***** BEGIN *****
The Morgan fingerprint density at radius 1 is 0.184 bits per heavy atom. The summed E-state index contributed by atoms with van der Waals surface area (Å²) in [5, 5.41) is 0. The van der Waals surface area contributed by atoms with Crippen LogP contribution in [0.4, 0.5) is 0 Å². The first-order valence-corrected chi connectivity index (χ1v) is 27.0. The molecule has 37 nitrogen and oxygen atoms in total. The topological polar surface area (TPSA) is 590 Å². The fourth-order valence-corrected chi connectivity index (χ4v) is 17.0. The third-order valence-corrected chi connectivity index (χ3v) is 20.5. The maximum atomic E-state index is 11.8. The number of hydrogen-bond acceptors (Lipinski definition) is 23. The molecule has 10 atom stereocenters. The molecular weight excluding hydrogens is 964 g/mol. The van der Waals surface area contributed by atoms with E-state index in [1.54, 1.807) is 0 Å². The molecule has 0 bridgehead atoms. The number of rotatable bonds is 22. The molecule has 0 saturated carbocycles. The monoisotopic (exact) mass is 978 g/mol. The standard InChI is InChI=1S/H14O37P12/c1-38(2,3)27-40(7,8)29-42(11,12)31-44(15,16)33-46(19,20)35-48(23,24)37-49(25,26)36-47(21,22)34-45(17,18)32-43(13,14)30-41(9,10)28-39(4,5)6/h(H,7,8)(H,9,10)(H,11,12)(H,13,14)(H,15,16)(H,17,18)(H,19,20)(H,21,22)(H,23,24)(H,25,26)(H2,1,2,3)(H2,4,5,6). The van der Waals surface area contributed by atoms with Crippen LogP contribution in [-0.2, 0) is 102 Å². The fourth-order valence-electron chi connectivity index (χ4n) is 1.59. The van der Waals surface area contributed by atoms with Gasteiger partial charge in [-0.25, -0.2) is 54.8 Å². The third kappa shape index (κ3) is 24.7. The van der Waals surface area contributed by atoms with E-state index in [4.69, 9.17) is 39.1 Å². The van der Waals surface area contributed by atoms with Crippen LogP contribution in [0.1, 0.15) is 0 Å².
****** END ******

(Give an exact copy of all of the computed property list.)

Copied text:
The Morgan fingerprint density at radius 1 is 0.184 bits per heavy atom. The summed E-state index contributed by atoms with van der Waals surface area (Å²) in [5, 5.41) is 0. The van der Waals surface area contributed by atoms with Crippen LogP contribution in [0.4, 0.5) is 0 Å². The first-order valence-corrected chi connectivity index (χ1v) is 27.0. The molecule has 37 nitrogen and oxygen atoms in total. The topological polar surface area (TPSA) is 590 Å². The fourth-order valence-corrected chi connectivity index (χ4v) is 17.0. The third-order valence-corrected chi connectivity index (χ3v) is 20.5. The maximum atomic E-state index is 11.8. The number of hydrogen-bond acceptors (Lipinski definition) is 23. The molecule has 10 atom stereocenters. The molecular weight excluding hydrogens is 964 g/mol. The van der Waals surface area contributed by atoms with E-state index in [1.54, 1.807) is 0 Å². The molecule has 0 bridgehead atoms. The number of rotatable bonds is 22. The molecule has 0 saturated carbocycles. The monoisotopic (exact) mass is 978 g/mol. The standard InChI is InChI=1S/H14O37P12/c1-38(2,3)27-40(7,8)29-42(11,12)31-44(15,16)33-46(19,20)35-48(23,24)37-49(25,26)36-47(21,22)34-45(17,18)32-43(13,14)30-41(9,10)28-39(4,5)6/h(H,7,8)(H,9,10)(H,11,12)(H,13,14)(H,15,16)(H,17,18)(H,19,20)(H,21,22)(H,23,24)(H,25,26)(H2,1,2,3)(H2,4,5,6). The van der Waals surface area contributed by atoms with Crippen LogP contribution in [-0.2, 0) is 102 Å². The fourth-order valence-electron chi connectivity index (χ4n) is 1.59. The van der Waals surface area contributed by atoms with Gasteiger partial charge in [-0.25, -0.2) is 54.8 Å². The third kappa shape index (κ3) is 24.7. The van der Waals surface area contributed by atoms with E-state index in [4.69, 9.17) is 39.1 Å². The van der Waals surface area contributed by atoms with Crippen LogP contribution in [0.1, 0.15) is 0 Å².